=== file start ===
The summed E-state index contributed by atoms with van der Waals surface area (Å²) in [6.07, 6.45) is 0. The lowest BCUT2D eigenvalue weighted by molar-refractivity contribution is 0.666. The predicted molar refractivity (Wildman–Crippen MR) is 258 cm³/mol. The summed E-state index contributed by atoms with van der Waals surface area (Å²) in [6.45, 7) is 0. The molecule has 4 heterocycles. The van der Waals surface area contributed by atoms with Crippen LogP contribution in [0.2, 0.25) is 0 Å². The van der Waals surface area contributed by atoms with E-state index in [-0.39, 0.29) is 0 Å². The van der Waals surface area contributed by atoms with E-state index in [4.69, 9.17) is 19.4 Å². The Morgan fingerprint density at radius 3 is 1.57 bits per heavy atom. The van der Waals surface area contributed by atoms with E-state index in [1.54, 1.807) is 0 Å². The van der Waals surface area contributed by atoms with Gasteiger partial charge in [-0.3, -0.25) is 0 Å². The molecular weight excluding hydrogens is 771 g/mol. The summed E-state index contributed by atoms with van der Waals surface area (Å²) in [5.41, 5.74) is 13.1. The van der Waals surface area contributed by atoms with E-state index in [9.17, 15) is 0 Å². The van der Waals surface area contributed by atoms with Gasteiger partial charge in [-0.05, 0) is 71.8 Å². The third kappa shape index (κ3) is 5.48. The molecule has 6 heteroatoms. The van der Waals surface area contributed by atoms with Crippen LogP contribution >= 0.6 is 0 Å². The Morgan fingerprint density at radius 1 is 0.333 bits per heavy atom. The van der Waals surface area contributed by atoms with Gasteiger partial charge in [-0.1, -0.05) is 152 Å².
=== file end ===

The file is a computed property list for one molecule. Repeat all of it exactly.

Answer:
The summed E-state index contributed by atoms with van der Waals surface area (Å²) in [6.07, 6.45) is 0. The lowest BCUT2D eigenvalue weighted by molar-refractivity contribution is 0.666. The predicted molar refractivity (Wildman–Crippen MR) is 258 cm³/mol. The summed E-state index contributed by atoms with van der Waals surface area (Å²) in [6.45, 7) is 0. The molecule has 4 heterocycles. The van der Waals surface area contributed by atoms with Crippen LogP contribution in [0.2, 0.25) is 0 Å². The van der Waals surface area contributed by atoms with E-state index in [-0.39, 0.29) is 0 Å². The van der Waals surface area contributed by atoms with E-state index in [4.69, 9.17) is 19.4 Å². The Morgan fingerprint density at radius 3 is 1.57 bits per heavy atom. The van der Waals surface area contributed by atoms with E-state index in [1.54, 1.807) is 0 Å². The van der Waals surface area contributed by atoms with Gasteiger partial charge in [-0.3, -0.25) is 0 Å². The molecular weight excluding hydrogens is 771 g/mol. The summed E-state index contributed by atoms with van der Waals surface area (Å²) in [5.41, 5.74) is 13.1. The van der Waals surface area contributed by atoms with E-state index in [9.17, 15) is 0 Å². The van der Waals surface area contributed by atoms with Gasteiger partial charge in [-0.05, 0) is 71.8 Å². The third kappa shape index (κ3) is 5.48. The molecule has 6 heteroatoms. The van der Waals surface area contributed by atoms with Crippen LogP contribution >= 0.6 is 0 Å². The Morgan fingerprint density at radius 1 is 0.333 bits per heavy atom. The van der Waals surface area contributed by atoms with Gasteiger partial charge in [-0.1, -0.05) is 152 Å².